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'We're thankful he's making the right decisions'

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'We're thankful he's making the right decisions'

Robert Griffin III electrified FedEx Field on Sunday with his 76-yard run down the sideline for a victory-clinching touchdown against the Vikings.

What might prove more important in the long term, though, were the multiple occasions when the Redskins’ rookie – seven days removed from suffering the first concussion of his NFL career – chose self-preservation over the type of high-risk play that knocked him out of the game the previous week.

“As I’ve told people, you stay aggressive, but you just try to be smart,” Griffin said after the Redskins’ 38-26 victory. “I felt like I got out of bounds a couple of times when I should have. I threw the ball away one time and got penalty because a guy hit me. You try to play smart but stay aggressive.”

It’s not that Griffin didn’t get hit; he did. Anytime a quarterback carries the ball 13 times for a team-record 138 yards, he’s going to get tackled. Griffin simply did a better job of deciding when to turn up the field with the ball, when to get down and when to duck out of bounds.

Four plays in particular stand out a good examples of this:

--In the first quarter, Griffin bootlegged to the left, surveyed the field, realized all of his receivers were covered, tucked the ball and sprinted toward the sideline. With the Vikings’ four-time pro bowl defensive end Jared Allen in pursuit and two defensive backs also closing in, Griffin stepped out of bounds after a seven-yard gain. The capacity crowd showered Griffin with a sarcastic cheer – not for the run but for his wise decision to get out of bounds. 

--In the second quarter, Griffin scrambled out of the pocket and judiciously chose to throw the ball away. After releasing the ball, Griffin was shoved by Vikings’ linebacker Erin Henderson. Although Griffin later acknowledged that he embellished the hit, the official whistled Henderson for roughing the passer. Griffin gave an exaggerated head nod as he walked back to the huddle.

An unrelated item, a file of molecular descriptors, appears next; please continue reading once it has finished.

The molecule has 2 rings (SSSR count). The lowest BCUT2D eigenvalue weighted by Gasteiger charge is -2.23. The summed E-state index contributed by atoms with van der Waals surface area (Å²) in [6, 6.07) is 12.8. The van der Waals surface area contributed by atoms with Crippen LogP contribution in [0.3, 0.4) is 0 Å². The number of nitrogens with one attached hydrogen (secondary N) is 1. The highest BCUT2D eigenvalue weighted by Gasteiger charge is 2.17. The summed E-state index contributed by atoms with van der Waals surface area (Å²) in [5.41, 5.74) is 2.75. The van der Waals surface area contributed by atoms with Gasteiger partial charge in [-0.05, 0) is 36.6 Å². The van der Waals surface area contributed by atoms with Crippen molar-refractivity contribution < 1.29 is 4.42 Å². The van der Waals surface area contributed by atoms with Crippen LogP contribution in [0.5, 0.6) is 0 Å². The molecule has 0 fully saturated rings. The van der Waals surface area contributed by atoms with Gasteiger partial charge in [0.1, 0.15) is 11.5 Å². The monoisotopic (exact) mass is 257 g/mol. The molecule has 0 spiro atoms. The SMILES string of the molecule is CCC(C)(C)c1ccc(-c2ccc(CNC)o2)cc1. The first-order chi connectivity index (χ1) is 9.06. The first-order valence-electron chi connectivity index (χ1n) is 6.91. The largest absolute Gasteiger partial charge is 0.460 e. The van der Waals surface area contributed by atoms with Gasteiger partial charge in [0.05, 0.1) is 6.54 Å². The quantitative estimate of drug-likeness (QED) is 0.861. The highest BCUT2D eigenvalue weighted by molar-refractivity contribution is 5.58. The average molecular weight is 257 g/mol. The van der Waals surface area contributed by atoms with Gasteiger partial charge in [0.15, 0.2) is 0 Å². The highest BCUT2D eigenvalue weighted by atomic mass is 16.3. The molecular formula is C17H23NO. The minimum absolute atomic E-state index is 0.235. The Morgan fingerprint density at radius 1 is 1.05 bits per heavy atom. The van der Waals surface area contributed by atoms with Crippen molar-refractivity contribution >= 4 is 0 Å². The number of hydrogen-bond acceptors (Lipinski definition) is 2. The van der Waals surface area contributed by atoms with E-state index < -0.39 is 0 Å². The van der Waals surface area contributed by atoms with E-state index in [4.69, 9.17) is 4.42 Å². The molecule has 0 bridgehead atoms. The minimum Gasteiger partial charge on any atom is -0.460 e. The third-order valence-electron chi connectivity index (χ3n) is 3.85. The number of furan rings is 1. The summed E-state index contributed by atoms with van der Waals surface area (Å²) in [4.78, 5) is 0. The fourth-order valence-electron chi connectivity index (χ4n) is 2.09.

--Also in the second quarter, Griffin carried the ball up the middle on a designed run. He shook Henderson at the line of scrimmage, but before safety Harrison Smith could lay a hard hit on him, Griffin slid, thus avoiding any contact. “You have to live with that,” he later explained. “And not worry about the eight or nine yards you could have gotten [by] taking the hit.”

--In the third quarter, Griffin dropped back to pass, pump faked and then took off toward the right sideline. After turning the corner, three Vikings closed in on him. But before any of the defenders could get close enough to hit him, Griffin stepped out of bounds. Griffin perhaps could have gained a few more yards by lowering his shoulder into safety Jamarca Sanford, but he didn’t.

“I think common sense prevailed,” Coach Mike Shanahan said. “I think he’ll learn every game, maybe, when to slide, when to throw the ball away, when to go out of bounds a little bit earlier. I saw that today in a number of situations. As time goes on, he’ll keep on getting better and better at keeping people away from [himself].”

After one practice last week, Griffin pulled together his teammates and told them he did not intend to put himself in harm’s way again.

“I told the team I wasn’t going to leave them hanging,” Griffin said. “So I tried to make sure I did that.”

Guard Kory Lichtensteiger said the other players are grateful that the team’s most important player has pledged – and now shown – that he’s serious about being more careful.